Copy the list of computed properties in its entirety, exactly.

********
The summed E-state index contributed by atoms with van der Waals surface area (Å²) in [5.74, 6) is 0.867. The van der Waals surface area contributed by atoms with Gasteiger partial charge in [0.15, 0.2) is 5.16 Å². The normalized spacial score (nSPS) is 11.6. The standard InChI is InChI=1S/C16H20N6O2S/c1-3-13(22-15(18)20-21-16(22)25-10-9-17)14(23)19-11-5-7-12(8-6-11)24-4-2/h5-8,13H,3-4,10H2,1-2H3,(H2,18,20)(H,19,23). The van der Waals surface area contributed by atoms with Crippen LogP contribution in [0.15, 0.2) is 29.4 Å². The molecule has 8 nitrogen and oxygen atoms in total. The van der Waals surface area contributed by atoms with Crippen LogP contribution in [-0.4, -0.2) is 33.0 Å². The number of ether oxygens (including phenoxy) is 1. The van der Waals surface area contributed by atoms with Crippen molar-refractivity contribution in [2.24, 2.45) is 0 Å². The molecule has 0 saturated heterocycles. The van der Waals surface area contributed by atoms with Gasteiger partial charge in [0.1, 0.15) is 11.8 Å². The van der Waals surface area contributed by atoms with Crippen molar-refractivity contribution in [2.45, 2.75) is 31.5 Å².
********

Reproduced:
The summed E-state index contributed by atoms with van der Waals surface area (Å²) in [5.74, 6) is 0.867. The van der Waals surface area contributed by atoms with Gasteiger partial charge in [0.15, 0.2) is 5.16 Å². The normalized spacial score (nSPS) is 11.6. The standard InChI is InChI=1S/C16H20N6O2S/c1-3-13(22-15(18)20-21-16(22)25-10-9-17)14(23)19-11-5-7-12(8-6-11)24-4-2/h5-8,13H,3-4,10H2,1-2H3,(H2,18,20)(H,19,23). The van der Waals surface area contributed by atoms with Crippen LogP contribution in [0.15, 0.2) is 29.4 Å². The molecule has 8 nitrogen and oxygen atoms in total. The van der Waals surface area contributed by atoms with Crippen LogP contribution in [-0.4, -0.2) is 33.0 Å². The number of ether oxygens (including phenoxy) is 1. The van der Waals surface area contributed by atoms with Crippen molar-refractivity contribution in [2.24, 2.45) is 0 Å². The molecule has 0 saturated heterocycles. The van der Waals surface area contributed by atoms with Gasteiger partial charge in [0.1, 0.15) is 11.8 Å². The van der Waals surface area contributed by atoms with Crippen molar-refractivity contribution in [2.45, 2.75) is 31.5 Å².